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that gravelly voice



that gravelly voice
   will not sing the safe songs
   or even the expected ones.

he sings of trains,
   of a relentless movement towards justice,
   of the clickety-clack of history towards something worth hoping for.

he sings of love, of course,
   but not as an emotion to be exploited,
   but as a force to be reckoned with.

he sings of new jersey, of course,
  but also of youngstown and johnstown,
   of steel mills and nebraska and the michigan line.

he sings of the outlaws, the outsiders,
   the unwelcome, the unaccepted,
   and the untouchables.

he sings of having a good time, and can dance with the best of them in his own way,
   but only when everyone is invited to the party,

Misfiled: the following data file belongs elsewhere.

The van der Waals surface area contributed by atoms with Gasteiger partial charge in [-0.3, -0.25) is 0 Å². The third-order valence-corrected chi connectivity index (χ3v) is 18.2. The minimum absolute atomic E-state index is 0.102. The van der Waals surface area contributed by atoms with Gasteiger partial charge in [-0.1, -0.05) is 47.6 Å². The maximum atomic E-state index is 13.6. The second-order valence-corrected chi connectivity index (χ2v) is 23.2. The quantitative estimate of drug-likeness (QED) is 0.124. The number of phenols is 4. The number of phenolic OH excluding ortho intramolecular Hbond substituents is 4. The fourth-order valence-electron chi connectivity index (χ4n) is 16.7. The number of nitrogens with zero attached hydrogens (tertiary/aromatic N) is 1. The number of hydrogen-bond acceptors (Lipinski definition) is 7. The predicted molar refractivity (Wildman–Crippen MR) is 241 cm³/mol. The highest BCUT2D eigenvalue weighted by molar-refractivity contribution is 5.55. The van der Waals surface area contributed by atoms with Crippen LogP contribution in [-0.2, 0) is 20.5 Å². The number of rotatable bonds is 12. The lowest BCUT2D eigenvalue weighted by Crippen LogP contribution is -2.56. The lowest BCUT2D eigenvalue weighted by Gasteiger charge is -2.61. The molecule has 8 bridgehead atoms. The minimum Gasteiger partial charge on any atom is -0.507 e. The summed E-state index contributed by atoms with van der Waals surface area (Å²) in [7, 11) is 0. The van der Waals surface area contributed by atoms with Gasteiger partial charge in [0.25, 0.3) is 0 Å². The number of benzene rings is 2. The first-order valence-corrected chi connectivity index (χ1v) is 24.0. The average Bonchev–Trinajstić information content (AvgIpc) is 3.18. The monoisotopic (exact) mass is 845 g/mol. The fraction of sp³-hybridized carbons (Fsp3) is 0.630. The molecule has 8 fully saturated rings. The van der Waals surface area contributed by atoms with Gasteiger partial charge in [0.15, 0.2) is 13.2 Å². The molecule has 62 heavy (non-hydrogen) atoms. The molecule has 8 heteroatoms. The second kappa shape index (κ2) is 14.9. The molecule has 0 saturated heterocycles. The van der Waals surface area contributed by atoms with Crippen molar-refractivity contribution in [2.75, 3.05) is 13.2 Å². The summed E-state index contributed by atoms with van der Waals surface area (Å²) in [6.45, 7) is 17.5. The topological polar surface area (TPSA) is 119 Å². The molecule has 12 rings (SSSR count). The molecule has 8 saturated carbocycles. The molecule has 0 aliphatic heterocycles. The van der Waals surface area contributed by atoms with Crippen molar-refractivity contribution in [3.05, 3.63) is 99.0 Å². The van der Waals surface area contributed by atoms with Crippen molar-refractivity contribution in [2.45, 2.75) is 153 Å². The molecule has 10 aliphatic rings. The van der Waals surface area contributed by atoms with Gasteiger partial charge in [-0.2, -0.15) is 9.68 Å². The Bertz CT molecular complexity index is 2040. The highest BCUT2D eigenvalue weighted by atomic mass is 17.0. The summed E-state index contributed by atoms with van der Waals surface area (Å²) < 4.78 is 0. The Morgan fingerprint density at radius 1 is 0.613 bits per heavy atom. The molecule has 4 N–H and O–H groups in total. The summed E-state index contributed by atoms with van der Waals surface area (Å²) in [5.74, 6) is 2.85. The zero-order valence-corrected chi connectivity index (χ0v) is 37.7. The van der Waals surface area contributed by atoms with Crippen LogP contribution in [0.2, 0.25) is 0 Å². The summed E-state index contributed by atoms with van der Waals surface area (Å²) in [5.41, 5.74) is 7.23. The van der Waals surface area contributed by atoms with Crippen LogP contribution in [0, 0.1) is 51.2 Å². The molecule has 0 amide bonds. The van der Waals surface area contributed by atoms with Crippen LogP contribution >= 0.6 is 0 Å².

including those with dirty fingernails and rolled-up sleeves.

he holds a guitar in one hand,
   having learned to make it sing,
and a pen in the other,
   the poet of the downtrodden and beat down.

he will whisper a confession,
then,
shout in righteous anger,
without betraying his identity:
   the blue collar prophet
   the east coast seeger
   the jersey steinbeck
 
standing on the shoulders of others,
growing from his broken places,
singing freedom's songs,
and giving the world a gift to sing along to.

bruce is a jack of all trades,
   telling us in so many songs, strums and shows:
   we'll be alright.

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